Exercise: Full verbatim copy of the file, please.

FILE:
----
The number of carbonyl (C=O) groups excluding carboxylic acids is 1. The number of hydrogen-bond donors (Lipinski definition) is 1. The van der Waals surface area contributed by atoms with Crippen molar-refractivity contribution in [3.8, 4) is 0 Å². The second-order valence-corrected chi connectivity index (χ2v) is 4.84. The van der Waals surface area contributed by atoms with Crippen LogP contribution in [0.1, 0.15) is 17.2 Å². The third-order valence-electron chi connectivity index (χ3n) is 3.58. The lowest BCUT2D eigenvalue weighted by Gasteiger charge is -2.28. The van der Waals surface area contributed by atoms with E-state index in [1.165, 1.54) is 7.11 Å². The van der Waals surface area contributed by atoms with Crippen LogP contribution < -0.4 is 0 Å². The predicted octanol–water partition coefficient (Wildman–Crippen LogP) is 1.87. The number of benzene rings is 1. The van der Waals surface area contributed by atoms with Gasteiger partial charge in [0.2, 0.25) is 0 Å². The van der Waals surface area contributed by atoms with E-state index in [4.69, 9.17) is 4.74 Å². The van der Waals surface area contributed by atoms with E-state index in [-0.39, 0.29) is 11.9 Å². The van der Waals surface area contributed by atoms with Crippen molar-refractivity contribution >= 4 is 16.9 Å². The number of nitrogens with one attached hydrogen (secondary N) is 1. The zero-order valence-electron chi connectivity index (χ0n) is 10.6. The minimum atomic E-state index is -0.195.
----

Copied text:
The number of carbonyl (C=O) groups excluding carboxylic acids is 1. The number of hydrogen-bond donors (Lipinski definition) is 1. The van der Waals surface area contributed by atoms with Crippen molar-refractivity contribution in [3.8, 4) is 0 Å². The second-order valence-corrected chi connectivity index (χ2v) is 4.84. The van der Waals surface area contributed by atoms with Crippen LogP contribution in [0.1, 0.15) is 17.2 Å². The third-order valence-electron chi connectivity index (χ3n) is 3.58. The lowest BCUT2D eigenvalue weighted by Gasteiger charge is -2.28. The van der Waals surface area contributed by atoms with E-state index in [1.165, 1.54) is 7.11 Å². The van der Waals surface area contributed by atoms with Crippen LogP contribution < -0.4 is 0 Å². The predicted octanol–water partition coefficient (Wildman–Crippen LogP) is 1.87. The number of benzene rings is 1. The van der Waals surface area contributed by atoms with Gasteiger partial charge in [0.2, 0.25) is 0 Å². The van der Waals surface area contributed by atoms with E-state index in [4.69, 9.17) is 4.74 Å². The van der Waals surface area contributed by atoms with E-state index in [-0.39, 0.29) is 11.9 Å². The van der Waals surface area contributed by atoms with Crippen molar-refractivity contribution >= 4 is 16.9 Å². The number of nitrogens with one attached hydrogen (secondary N) is 1. The zero-order valence-electron chi connectivity index (χ0n) is 10.6. The minimum atomic E-state index is -0.195.